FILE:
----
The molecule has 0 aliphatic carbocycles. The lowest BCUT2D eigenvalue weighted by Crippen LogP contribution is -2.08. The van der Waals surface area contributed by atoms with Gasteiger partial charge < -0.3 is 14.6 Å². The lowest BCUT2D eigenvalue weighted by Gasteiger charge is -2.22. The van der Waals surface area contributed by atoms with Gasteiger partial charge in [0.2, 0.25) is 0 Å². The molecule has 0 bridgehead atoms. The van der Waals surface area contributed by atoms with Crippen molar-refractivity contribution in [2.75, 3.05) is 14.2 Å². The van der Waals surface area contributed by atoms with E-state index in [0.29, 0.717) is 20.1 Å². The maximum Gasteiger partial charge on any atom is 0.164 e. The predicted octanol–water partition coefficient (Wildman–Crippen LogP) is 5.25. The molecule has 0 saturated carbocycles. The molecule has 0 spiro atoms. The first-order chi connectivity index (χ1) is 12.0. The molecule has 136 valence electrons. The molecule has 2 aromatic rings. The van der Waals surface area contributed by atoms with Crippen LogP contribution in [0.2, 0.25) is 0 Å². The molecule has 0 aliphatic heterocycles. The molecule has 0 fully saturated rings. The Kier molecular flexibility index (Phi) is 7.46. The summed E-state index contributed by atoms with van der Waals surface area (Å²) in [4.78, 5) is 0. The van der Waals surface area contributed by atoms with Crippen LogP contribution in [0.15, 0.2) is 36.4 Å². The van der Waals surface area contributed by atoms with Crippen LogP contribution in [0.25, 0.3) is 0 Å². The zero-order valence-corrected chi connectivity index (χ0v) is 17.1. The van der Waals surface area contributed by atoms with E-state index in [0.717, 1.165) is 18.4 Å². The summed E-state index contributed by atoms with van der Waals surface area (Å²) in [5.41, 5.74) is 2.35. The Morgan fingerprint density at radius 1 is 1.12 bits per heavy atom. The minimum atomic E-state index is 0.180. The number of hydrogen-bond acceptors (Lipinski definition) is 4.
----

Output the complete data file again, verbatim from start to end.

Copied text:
The molecule has 0 aliphatic carbocycles. The lowest BCUT2D eigenvalue weighted by Crippen LogP contribution is -2.08. The van der Waals surface area contributed by atoms with Gasteiger partial charge < -0.3 is 14.6 Å². The lowest BCUT2D eigenvalue weighted by Gasteiger charge is -2.22. The van der Waals surface area contributed by atoms with Gasteiger partial charge in [0.2, 0.25) is 0 Å². The molecule has 0 bridgehead atoms. The van der Waals surface area contributed by atoms with Crippen molar-refractivity contribution in [2.75, 3.05) is 14.2 Å². The van der Waals surface area contributed by atoms with E-state index in [0.29, 0.717) is 20.1 Å². The maximum Gasteiger partial charge on any atom is 0.164 e. The predicted octanol–water partition coefficient (Wildman–Crippen LogP) is 5.25. The molecule has 0 saturated carbocycles. The molecule has 0 spiro atoms. The first-order chi connectivity index (χ1) is 12.0. The molecule has 136 valence electrons. The molecule has 2 aromatic rings. The van der Waals surface area contributed by atoms with Crippen LogP contribution in [0.2, 0.25) is 0 Å². The molecule has 0 aliphatic heterocycles. The molecule has 0 fully saturated rings. The Kier molecular flexibility index (Phi) is 7.46. The summed E-state index contributed by atoms with van der Waals surface area (Å²) in [4.78, 5) is 0. The van der Waals surface area contributed by atoms with Crippen LogP contribution in [0.15, 0.2) is 36.4 Å². The van der Waals surface area contributed by atoms with Crippen LogP contribution in [0.25, 0.3) is 0 Å². The zero-order valence-corrected chi connectivity index (χ0v) is 17.1. The van der Waals surface area contributed by atoms with E-state index in [0.717, 1.165) is 18.4 Å². The summed E-state index contributed by atoms with van der Waals surface area (Å²) in [5.41, 5.74) is 2.35. The Morgan fingerprint density at radius 1 is 1.12 bits per heavy atom. The minimum atomic E-state index is 0.180. The number of hydrogen-bond acceptors (Lipinski definition) is 4.